Ageing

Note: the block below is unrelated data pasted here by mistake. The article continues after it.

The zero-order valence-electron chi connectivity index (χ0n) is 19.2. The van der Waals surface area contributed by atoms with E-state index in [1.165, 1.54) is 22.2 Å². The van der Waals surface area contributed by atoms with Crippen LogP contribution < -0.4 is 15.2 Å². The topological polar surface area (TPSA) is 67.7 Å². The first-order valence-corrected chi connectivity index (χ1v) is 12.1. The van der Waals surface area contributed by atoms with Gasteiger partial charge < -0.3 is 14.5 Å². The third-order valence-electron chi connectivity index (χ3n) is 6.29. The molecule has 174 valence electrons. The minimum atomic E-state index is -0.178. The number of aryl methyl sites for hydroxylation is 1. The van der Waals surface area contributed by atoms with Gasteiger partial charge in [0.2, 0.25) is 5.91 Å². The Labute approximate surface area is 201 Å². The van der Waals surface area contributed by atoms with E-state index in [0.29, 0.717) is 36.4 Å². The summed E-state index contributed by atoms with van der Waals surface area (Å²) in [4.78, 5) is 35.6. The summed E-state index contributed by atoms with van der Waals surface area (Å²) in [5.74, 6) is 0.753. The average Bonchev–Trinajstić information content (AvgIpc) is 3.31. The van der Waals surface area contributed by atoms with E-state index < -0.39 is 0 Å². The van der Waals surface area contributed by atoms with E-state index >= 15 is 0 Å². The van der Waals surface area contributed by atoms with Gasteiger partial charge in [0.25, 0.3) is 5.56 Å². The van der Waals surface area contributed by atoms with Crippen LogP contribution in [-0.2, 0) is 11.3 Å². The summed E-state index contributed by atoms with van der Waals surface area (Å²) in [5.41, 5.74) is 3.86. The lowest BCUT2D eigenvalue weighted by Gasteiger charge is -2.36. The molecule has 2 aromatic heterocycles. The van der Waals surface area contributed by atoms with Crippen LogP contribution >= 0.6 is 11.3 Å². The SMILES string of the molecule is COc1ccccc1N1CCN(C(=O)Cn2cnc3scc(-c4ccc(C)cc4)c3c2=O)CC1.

As mentioned previously, incontinence associated with ageing is a major health problem [1Dubeau CE. The aging lower urinary tract J Urol 2006; 175( (3 Pt 2) ): S11-15., 2McGuire EJ. Pathophysiology of incontinence in elderly women, Geriatric Medicine Edited by P D Odonnel MD In: New York: Little Brown and Company 1994; pp. 221-8.]. In a study by Lepor et al. in 1993, they found that the AUA symptom score of both aging men and women, ages 59 – 79, worsened as they aged [74Lepor H, Machi G. Comparison of AUA symptom index in unselected males and females between fifty-five and seventy-nine years of age Urology 1993; 42(1): 36-40.]. This may be related to pelvic ischemia. We hypothesize that incontinence (in relation to ageing) is in part related to a generalized decrease in the metabolic energy available to sustain urethral tone, in addition to the post-menopausal hormonal alterations which occur in women. Reduced energy supply causes a progressive decrease in the tonic response of the urethra, the loss of α-adrenergic tonic tension, and a decreased urethral pressure, resulting in incontinence. The increased smooth muscle "fatigue" is concurrent with changes in the detrusor's ability to empty the bladder completely; the resultant progressively increasing residual volume is also associated with the effects of ischemia on lower urinary tract function. As women age, flow rate, voided volume, and bladder capacity decrease and post void residual urine increases. This is suggestive of increasing fibrosis of the bladder wall with aging. Maximum isometric detrusor pressure and maximum pressure at peak flow are found to be preserved. Female urethral pressures are also found to decrease with age [75Siroky MB. The Aging Bladder Rev Urol 2004; 6(Suppl 1): S3-7-12.]. Supporting this supposition are the studies by Lin et al. who demonstrated that in ageing rats there was a progressive decrease in the contractile responses to repetitive autonomic stimulation (increase in fatigue) which was directly associated with both a decrease in the metabolic energy available to support the contractile responses, and a decrease in mitochondrial enzyme activities [76Lin AT, Yang C, Chang LS. Impact of aging on rat urinary bladder fatigue J Urol 1997; 157: 1990-4., 77Lin AT, Hsu TH, Yang C, Chang LS. Effects of aging on mitochondrial enzyme activity of rat urinary bladder Urol Int 2000; 65: 144-7.]. Thus, in association with ageing, there is a progressive reduction in the rate of high energy phosphate generation (during periods of stimulation) that significantly increases the rate of fatigue of the bladder smooth muscle. Previously, we demonstrated a significantly reduced ability of isolated whole bladders from aged rabbits (as compared to those from young rabbits) to generate pressure and empty efficiently. The rate of power generation, the percent emptying, and the amount of work performed by bladders from old rabbits were significantly less than bladders from young rabbits. In addition, there was a marked reduction in the ability of the bladders isolated from old rabbits to respond to an increase in outlet resistance [78Yu HJ, Levin RM, Longhurst PA, Damaser MS. Effect of age and outlet resistance on rabbit urinary bladder emptying J Urol 1997; 158: 924-30., 79Damaser MS, Yu HJ, Longhurst PA, Levin RM. The concept of bladder work: Work and power in bladder emptying Scand J Urol Neph Suppl 1997; 184: 35-41.]. Our studies support the theory that ageing is associated with a progressive reduction in the ability of the bladder to sustain increased tension.